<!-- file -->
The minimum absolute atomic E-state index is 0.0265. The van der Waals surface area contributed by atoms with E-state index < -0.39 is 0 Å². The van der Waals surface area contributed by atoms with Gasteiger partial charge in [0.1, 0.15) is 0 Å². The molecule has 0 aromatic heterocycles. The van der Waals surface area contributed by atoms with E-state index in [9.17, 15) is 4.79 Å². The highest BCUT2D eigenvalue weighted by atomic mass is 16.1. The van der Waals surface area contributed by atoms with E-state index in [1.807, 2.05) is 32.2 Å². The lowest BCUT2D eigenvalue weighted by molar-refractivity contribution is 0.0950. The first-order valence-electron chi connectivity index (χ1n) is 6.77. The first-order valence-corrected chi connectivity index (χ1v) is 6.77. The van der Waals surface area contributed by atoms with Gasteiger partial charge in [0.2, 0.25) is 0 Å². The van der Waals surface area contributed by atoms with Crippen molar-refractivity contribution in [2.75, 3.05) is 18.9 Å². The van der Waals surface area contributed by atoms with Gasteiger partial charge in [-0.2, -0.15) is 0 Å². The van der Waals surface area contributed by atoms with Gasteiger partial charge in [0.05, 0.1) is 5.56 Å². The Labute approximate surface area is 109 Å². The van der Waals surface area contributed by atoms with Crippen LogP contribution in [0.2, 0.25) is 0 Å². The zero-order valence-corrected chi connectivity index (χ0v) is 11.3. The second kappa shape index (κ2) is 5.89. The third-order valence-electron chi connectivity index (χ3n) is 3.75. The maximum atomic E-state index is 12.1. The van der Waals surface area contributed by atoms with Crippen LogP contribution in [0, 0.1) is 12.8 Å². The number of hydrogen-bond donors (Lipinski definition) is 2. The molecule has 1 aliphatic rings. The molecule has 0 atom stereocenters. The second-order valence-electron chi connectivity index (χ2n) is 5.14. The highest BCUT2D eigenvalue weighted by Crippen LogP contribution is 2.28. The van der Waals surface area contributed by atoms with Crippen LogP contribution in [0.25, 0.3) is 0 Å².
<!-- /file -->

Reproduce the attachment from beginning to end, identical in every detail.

The minimum absolute atomic E-state index is 0.0265. The van der Waals surface area contributed by atoms with E-state index < -0.39 is 0 Å². The van der Waals surface area contributed by atoms with Gasteiger partial charge in [0.1, 0.15) is 0 Å². The molecule has 0 aromatic heterocycles. The van der Waals surface area contributed by atoms with E-state index in [9.17, 15) is 4.79 Å². The highest BCUT2D eigenvalue weighted by atomic mass is 16.1. The van der Waals surface area contributed by atoms with E-state index in [1.807, 2.05) is 32.2 Å². The lowest BCUT2D eigenvalue weighted by molar-refractivity contribution is 0.0950. The first-order valence-electron chi connectivity index (χ1n) is 6.77. The first-order valence-corrected chi connectivity index (χ1v) is 6.77. The van der Waals surface area contributed by atoms with Gasteiger partial charge in [0.2, 0.25) is 0 Å². The van der Waals surface area contributed by atoms with Crippen molar-refractivity contribution in [2.75, 3.05) is 18.9 Å². The van der Waals surface area contributed by atoms with Gasteiger partial charge in [-0.2, -0.15) is 0 Å². The van der Waals surface area contributed by atoms with Gasteiger partial charge in [0.05, 0.1) is 5.56 Å². The Labute approximate surface area is 109 Å². The van der Waals surface area contributed by atoms with Crippen LogP contribution in [0.2, 0.25) is 0 Å². The zero-order valence-corrected chi connectivity index (χ0v) is 11.3. The second kappa shape index (κ2) is 5.89. The third-order valence-electron chi connectivity index (χ3n) is 3.75. The maximum atomic E-state index is 12.1. The van der Waals surface area contributed by atoms with Crippen LogP contribution in [0, 0.1) is 12.8 Å². The number of hydrogen-bond donors (Lipinski definition) is 2. The molecule has 1 aliphatic rings. The molecule has 0 atom stereocenters. The second-order valence-electron chi connectivity index (χ2n) is 5.14. The highest BCUT2D eigenvalue weighted by Crippen LogP contribution is 2.28. The van der Waals surface area contributed by atoms with Crippen LogP contribution in [0.25, 0.3) is 0 Å².